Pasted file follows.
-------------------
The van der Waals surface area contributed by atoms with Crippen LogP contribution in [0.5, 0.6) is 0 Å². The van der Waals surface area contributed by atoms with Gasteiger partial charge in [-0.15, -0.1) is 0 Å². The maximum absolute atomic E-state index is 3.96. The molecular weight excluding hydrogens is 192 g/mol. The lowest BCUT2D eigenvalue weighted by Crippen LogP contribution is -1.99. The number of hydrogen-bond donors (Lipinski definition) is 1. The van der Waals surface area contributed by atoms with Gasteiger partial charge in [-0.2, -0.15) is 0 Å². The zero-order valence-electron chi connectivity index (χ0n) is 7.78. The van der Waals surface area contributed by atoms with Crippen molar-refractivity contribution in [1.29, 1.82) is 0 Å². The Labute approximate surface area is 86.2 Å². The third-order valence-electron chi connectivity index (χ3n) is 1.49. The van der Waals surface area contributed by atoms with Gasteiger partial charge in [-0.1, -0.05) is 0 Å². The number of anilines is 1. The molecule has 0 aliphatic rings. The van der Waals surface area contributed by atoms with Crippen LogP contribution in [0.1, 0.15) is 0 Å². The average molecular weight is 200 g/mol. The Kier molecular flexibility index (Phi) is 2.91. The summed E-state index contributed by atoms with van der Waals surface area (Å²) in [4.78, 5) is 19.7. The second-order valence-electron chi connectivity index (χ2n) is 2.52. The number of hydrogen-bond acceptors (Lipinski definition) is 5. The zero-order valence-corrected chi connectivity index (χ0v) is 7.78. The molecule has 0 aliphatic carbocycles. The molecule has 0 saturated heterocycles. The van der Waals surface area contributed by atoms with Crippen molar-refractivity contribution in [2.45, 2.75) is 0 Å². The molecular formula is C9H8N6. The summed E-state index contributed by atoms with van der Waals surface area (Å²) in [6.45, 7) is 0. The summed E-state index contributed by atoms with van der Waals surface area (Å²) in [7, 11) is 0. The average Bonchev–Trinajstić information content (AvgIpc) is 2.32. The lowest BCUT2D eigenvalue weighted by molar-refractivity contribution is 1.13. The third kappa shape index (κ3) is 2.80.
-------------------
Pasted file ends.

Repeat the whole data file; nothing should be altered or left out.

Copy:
The van der Waals surface area contributed by atoms with Crippen LogP contribution in [0.5, 0.6) is 0 Å². The van der Waals surface area contributed by atoms with Gasteiger partial charge in [-0.15, -0.1) is 0 Å². The maximum absolute atomic E-state index is 3.96. The molecular weight excluding hydrogens is 192 g/mol. The lowest BCUT2D eigenvalue weighted by Crippen LogP contribution is -1.99. The number of hydrogen-bond donors (Lipinski definition) is 1. The van der Waals surface area contributed by atoms with Gasteiger partial charge in [-0.2, -0.15) is 0 Å². The zero-order valence-electron chi connectivity index (χ0n) is 7.78. The van der Waals surface area contributed by atoms with Crippen molar-refractivity contribution in [1.29, 1.82) is 0 Å². The Labute approximate surface area is 86.2 Å². The third-order valence-electron chi connectivity index (χ3n) is 1.49. The van der Waals surface area contributed by atoms with Gasteiger partial charge in [-0.1, -0.05) is 0 Å². The number of anilines is 1. The molecule has 0 aliphatic rings. The van der Waals surface area contributed by atoms with Crippen LogP contribution in [0.1, 0.15) is 0 Å². The average molecular weight is 200 g/mol. The Kier molecular flexibility index (Phi) is 2.91. The summed E-state index contributed by atoms with van der Waals surface area (Å²) in [4.78, 5) is 19.7. The second-order valence-electron chi connectivity index (χ2n) is 2.52. The number of hydrogen-bond acceptors (Lipinski definition) is 5. The zero-order valence-corrected chi connectivity index (χ0v) is 7.78. The molecule has 0 aliphatic carbocycles. The molecule has 0 saturated heterocycles. The van der Waals surface area contributed by atoms with Crippen molar-refractivity contribution in [2.45, 2.75) is 0 Å². The molecular formula is C9H8N6. The summed E-state index contributed by atoms with van der Waals surface area (Å²) in [6.45, 7) is 0. The summed E-state index contributed by atoms with van der Waals surface area (Å²) in [7, 11) is 0. The average Bonchev–Trinajstić information content (AvgIpc) is 2.32. The lowest BCUT2D eigenvalue weighted by molar-refractivity contribution is 1.13. The third kappa shape index (κ3) is 2.80.